Razer says software, not hardware, is holding back mobile gaming

CEO Min-Liang Tan has pressed pause on phones, for now.

In between launching a range of outlandish pink products and affordable accessories so far this year, Razer made the surprising move of abandoning its online game store and mobile team. The latter, in particular, is an awkward move after two generations of Razer Phones, while the likes of ASUS, Xiaomi, Nubia and Vivo are capitalizing on the rapidly growing mobile gaming market. Never one to admit defeat, CEO Min-Liang Tan said this was just part of his company's evolving mobile gaming strategy, with its focus shifted to software as the industry transitions to 5G.

During its earnings call last week, Razer announced that it's collaborating with Tencent, the Chinese publisher involved in PUBG Mobile, Arena of Valor and Fortnite, on optimizing the mobile gaming experience across hardware, software and services. In an interview with Engadget, Tan elaborated on this by pointing out how today's mobile gaming experience is hampered by I/O "hacks" -- namely support for keyboard and mouse, as well as button-mapping features that let users tap parts of the screen, mid-frame or even backside as extra buttons.

Despite the competitors packaging these features as selling points, Tan said these "hacks" give a bad experience in pro-level games that were never built for those input methods. This would turn enthusiastic gamers away.

"I mean, try playing a keyboard-and-mouse game with a controller, you're gonna really hate it." As an example, the exec said some controller-based games do "crosshair snapping" -- a feature that snaps your aim at target subjects -- to make up for "the lack of resolution on the controllers," whereas keyboard-and-mouse games don't have that and may therefore frustrate those who plug in a controller.

On the other hand, Tan admitted that a lot of players in China do use keyboard and mouse to boost their performance in PUBG Mobile, so there's certainly a demand for these "hacks," but it's just that the quality of experience varies. And let's not forget that Razer also has its own Android phone gaming controller, the Raiju Mobile.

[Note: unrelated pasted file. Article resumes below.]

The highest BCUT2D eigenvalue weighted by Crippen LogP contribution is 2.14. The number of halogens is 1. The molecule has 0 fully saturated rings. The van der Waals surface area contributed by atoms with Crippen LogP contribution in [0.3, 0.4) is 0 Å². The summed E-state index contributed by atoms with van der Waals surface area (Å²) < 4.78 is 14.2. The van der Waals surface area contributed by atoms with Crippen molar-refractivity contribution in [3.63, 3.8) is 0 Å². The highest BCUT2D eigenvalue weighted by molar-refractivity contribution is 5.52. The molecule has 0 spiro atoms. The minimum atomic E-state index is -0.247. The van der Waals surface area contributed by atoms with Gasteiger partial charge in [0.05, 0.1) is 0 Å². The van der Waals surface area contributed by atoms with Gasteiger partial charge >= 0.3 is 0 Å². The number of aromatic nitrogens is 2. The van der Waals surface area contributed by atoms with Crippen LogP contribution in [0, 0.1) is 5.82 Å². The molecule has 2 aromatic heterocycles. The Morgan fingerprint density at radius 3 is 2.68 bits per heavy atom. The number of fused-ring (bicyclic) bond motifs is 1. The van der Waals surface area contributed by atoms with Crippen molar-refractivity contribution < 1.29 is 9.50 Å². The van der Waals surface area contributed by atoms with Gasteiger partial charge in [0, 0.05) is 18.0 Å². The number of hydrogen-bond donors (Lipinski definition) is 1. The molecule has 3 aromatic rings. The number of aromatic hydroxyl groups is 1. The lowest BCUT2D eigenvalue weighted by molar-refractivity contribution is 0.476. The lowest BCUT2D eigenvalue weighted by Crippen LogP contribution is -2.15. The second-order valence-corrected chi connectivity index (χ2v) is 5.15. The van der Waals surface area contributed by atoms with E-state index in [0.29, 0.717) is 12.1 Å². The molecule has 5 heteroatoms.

Razer Turret for Xbox One

To solve this inconsistency, Razer is working with game developers -- now including Tencent's portfolio -- to standardize an I/O platform with a benchmark, and then help them rebuild games "from ground up" with native integration of said platform. Tan didn't comment on what type of products may come out of this, but this will likely see more content optimized for the Raiju Mobile plus future Razer mobile accessories.

Tan likened this initiative to how Razer opened Chroma up to third parties, thus getting the likes of MSI, Lian Li, Thermaltake, Philips and more to adopt this feature for some matching RGB action -- with Apex Legends being the latest major game to support this.

The standardization won't be limited to just I/O, as Tan also wants more mobile games offer uncapped frame rates to take advantage of faster displays -- namely the 120Hz LCD on both Razer Phones. For this year, the exec predicts a wider adoption of 120Hz display refresh rate -- and possibly even on OLED panels -- amongst gaming smartphones. "Once you go 120Hz, it's hard to go back," Tan said.

Razer's ambition to revolutionize mobile gaming standards doesn't change the fact that it's scaled back on its own smartphone development. With last month's job cuts, the future is uncertain for the Razer Phone line, and Tan donned his usual PR hat to dodge questions about his company's next smartphone, if any. But as far as the CEO was concerned, the Razer Phones "have done phenomenally well," and that the product line "has delivered whatever we wanted it to deliver."

Tan added that Razer still has the capability to make a smartphone, mainly thanks to its "pretty large" engineering team. However, he warned that as the industry is going through an awkward transition towards 5G, it's a chicken-and-egg situation for both consumers and phone makers. "If I buy a phone this year as a gamer, I want to buy a 5G phone, but if I buy a 5G phone, there's no network to use it on." So maybe no new Razer Phone any time soon, then.

For Tan, the appeal of beefier 5G connectivity is more about how it accelerates the convergence of gaming on PC, console and mobile, as the role of I/O peripherals becomes more important, while the client devices' role is reduced to handling streaming -- something that Google's Stadia is taking a stab at.

But no matter how Tan spins it, his downplay of a new Razer Phone will disappoint fans. At the end of the day, Razer did release two great phones for gamers, yet it's now saying there are fundamental issues in the mobile gaming experience. It's as if, no matter what hardware the company puts in a new phone, the same problems would exist because of the software. Razer's newfound mission to fix these issues may succeed -- hopefully by the time it does, 5G will be everywhere, and that's when we'll see the "Razer Phone 3."